When it comes to re-branding, history is littered with both shining success stories and epic failures.
While there’s undeniable entertainment value in picking apart those “what were they thinking?” moments, the most valuable insights come from studying brands who won fans and favour with inspired names, fresh logos and bold new directions.
Remember Old Spice? It harnessed new trends and communication strategies – from viral YouTube clips to instantly-quotable deadpan humour – to reposition itself in 2010 from an aftershave your grandfather wore to a fun, sexy scent favoured by a youthful demographic.
Likewise, Apple took a revolutionary approach in the late 1990s, shifting focus away from its products and on to innovation and experience, earning the conglomerate millions of fans and a wave of momentum it’s still riding today.
But you don’t have to burrow too deep into the annals of history to unearth a slew of rebranding success stories with plenty of smart and savvy moves playing out in 2018.
Offshore, one of the biggest branding shakeups came from US fast food favourite, Dunkin’ Donuts.
In September, the 68-year-old coffee and donut chain – with 11,300 outlets in 37 countries worldwide – dropped the Donuts half of its name and announced it would be known simply as Dunkin’.
At first glance, it would seem that not since Kentucky Fried Chicken became KFC has a company tried so hard to obfuscate its core product.
Dunkin’ will still sell donuts but one of the key drivers behind the streamlined name is the popularity of its coffee offerings where sales now far eclipse those of its baked goods.
The transition is still being rolled out but the new name is unlikely to trip up regular customers with the stateside slogan America Runs on Dunkin’ first introduced in 2006, encouraging consumers to shorten the name and lending an air of inevitability to the rebrand.
Dunkin’ has retained its distinguishable sans serif font and its vivid orange and pink colour scheme across the brand and backed its new name with a call to action advertising campaign, telling consumers to “Just call us Dunkin’” and reiterating “Our friends call us Dunkin’”.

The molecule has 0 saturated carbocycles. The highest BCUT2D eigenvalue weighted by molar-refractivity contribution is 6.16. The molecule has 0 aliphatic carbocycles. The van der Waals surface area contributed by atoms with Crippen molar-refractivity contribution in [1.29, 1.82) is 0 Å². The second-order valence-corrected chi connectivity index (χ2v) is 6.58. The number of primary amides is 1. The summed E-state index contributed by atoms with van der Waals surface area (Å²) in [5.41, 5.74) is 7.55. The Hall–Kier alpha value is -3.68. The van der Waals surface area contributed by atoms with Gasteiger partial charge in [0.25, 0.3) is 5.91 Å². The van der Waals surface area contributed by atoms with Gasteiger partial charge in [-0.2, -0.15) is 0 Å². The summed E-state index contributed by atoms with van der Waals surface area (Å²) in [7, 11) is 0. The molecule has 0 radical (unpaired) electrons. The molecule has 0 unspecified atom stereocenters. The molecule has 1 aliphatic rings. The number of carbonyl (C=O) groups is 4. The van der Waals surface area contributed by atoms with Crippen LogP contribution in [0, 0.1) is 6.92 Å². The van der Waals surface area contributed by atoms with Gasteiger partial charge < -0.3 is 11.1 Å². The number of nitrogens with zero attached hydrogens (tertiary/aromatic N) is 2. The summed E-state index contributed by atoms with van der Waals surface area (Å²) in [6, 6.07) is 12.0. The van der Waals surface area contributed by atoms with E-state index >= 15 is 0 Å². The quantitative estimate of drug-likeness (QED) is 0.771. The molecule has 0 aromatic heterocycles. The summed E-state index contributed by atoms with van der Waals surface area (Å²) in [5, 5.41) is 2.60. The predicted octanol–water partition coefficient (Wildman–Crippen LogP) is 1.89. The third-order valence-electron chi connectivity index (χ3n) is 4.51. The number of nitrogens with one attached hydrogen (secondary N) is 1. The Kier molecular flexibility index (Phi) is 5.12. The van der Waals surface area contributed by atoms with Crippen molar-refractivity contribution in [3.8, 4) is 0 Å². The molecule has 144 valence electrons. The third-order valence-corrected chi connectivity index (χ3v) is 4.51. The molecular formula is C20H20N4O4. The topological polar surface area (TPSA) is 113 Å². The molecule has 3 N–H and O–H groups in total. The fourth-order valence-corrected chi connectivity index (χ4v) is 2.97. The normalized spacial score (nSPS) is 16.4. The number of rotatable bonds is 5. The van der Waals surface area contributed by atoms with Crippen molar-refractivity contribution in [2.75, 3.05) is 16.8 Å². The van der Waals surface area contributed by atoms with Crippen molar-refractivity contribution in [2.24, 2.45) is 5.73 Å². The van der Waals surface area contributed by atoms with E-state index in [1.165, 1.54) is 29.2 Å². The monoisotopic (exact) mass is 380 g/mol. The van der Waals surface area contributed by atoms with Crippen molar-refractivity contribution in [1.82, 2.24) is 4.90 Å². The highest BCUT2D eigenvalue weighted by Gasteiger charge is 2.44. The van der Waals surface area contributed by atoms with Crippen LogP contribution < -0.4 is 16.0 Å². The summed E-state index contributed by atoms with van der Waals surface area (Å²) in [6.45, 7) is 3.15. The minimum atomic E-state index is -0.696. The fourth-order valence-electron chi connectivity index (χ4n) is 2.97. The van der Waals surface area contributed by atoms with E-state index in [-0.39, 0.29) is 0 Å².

Shaking things up on a subtle scale in 2018 was global juggernaut, American Express.
Its new global brand platform spruiks “Powerful Backing: Don’t Do Business / Don’t Live Life Without It” and its launch included a new advertising campaign, retooled logo, redesigned typography and even an inspired new alternative logo.
The iconic “blue box” logo – first introduced in 1975 – was refreshed with blockier colour, bolder font and crisper lines and spawned a secondary logo, specifically for use in the digital space.
The styling principles and colour scheme are derived from the original but the new compact blue box for digital platforms shortens the company name to read “AMEX”, an oft-used shorthand for the brand.
The result is instantly recognisable and so in synch with the primary branding, it’s hard to believe it’s a brand new logo.
Back on home soil, one of the splashiest rebrands in 2018 was that of CBS-owned Ten Network, unveiled at its upfronts in late October.
The word “Ten” was replaced in Ten’s logo with the number “10” surrounded by a bright blue circle.
The alphanumeric shift extended to its channel offerings with each station rebranded accordingly.
Eleven and One were rebranded 10 Peach and 10 Boss respectively, the latter renamed 10 Bold a few weeks later after Fairfax argued it was too similar to The Australian Financial Review’s BOSSmagazine brand.
Additionally, tenplay became 10 Play and tendaily, 10 Daily with a forthcoming video-on-demand service to be known as 10 All Access and a new audio business called 10 Speaks.
In launching the rebrand, network executives explained 10 Peach and 10 Boss/Bold were named to reflect “a feeling” and “an attitude” respectively.
Each brand was assigned a different colour, with 10 Boss red, 10 Peach purple, 10 Play and 10 All Access two shades of blue and 10 Daily green.
The change marked the first overhaul of Ten’s branding since 1991 and it’s already showing promise with network executives revealing the channel’s commercial prime time share has shown instant growth since rebranding.
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